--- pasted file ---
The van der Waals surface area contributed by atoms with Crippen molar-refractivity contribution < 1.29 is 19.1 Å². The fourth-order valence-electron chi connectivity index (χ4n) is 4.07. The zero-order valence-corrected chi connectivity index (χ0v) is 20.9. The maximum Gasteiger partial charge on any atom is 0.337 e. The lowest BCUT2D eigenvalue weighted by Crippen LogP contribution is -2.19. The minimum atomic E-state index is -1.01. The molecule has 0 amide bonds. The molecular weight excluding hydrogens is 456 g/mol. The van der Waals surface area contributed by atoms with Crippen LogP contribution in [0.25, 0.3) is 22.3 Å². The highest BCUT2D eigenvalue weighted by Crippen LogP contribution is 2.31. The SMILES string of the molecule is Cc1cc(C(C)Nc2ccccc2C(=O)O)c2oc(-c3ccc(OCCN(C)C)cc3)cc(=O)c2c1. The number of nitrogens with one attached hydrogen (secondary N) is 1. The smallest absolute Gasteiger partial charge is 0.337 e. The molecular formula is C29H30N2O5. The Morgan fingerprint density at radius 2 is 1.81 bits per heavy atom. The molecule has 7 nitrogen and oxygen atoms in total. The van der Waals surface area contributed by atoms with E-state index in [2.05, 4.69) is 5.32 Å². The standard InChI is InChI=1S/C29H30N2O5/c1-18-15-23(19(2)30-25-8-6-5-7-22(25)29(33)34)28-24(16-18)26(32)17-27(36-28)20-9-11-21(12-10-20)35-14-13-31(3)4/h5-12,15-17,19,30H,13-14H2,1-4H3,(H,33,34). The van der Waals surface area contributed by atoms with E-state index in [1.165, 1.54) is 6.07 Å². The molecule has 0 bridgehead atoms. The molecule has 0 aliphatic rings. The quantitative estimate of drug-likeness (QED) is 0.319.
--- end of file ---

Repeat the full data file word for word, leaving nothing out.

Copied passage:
The van der Waals surface area contributed by atoms with Crippen molar-refractivity contribution < 1.29 is 19.1 Å². The fourth-order valence-electron chi connectivity index (χ4n) is 4.07. The zero-order valence-corrected chi connectivity index (χ0v) is 20.9. The maximum Gasteiger partial charge on any atom is 0.337 e. The lowest BCUT2D eigenvalue weighted by Crippen LogP contribution is -2.19. The minimum atomic E-state index is -1.01. The molecule has 0 amide bonds. The molecular weight excluding hydrogens is 456 g/mol. The van der Waals surface area contributed by atoms with Crippen LogP contribution in [0.25, 0.3) is 22.3 Å². The highest BCUT2D eigenvalue weighted by Crippen LogP contribution is 2.31. The SMILES string of the molecule is Cc1cc(C(C)Nc2ccccc2C(=O)O)c2oc(-c3ccc(OCCN(C)C)cc3)cc(=O)c2c1. The number of nitrogens with one attached hydrogen (secondary N) is 1. The smallest absolute Gasteiger partial charge is 0.337 e. The molecular formula is C29H30N2O5. The Morgan fingerprint density at radius 2 is 1.81 bits per heavy atom. The molecule has 7 nitrogen and oxygen atoms in total. The van der Waals surface area contributed by atoms with E-state index in [2.05, 4.69) is 5.32 Å². The standard InChI is InChI=1S/C29H30N2O5/c1-18-15-23(19(2)30-25-8-6-5-7-22(25)29(33)34)28-24(16-18)26(32)17-27(36-28)20-9-11-21(12-10-20)35-14-13-31(3)4/h5-12,15-17,19,30H,13-14H2,1-4H3,(H,33,34). The van der Waals surface area contributed by atoms with E-state index in [1.165, 1.54) is 6.07 Å². The molecule has 0 bridgehead atoms. The molecule has 0 aliphatic rings. The quantitative estimate of drug-likeness (QED) is 0.319.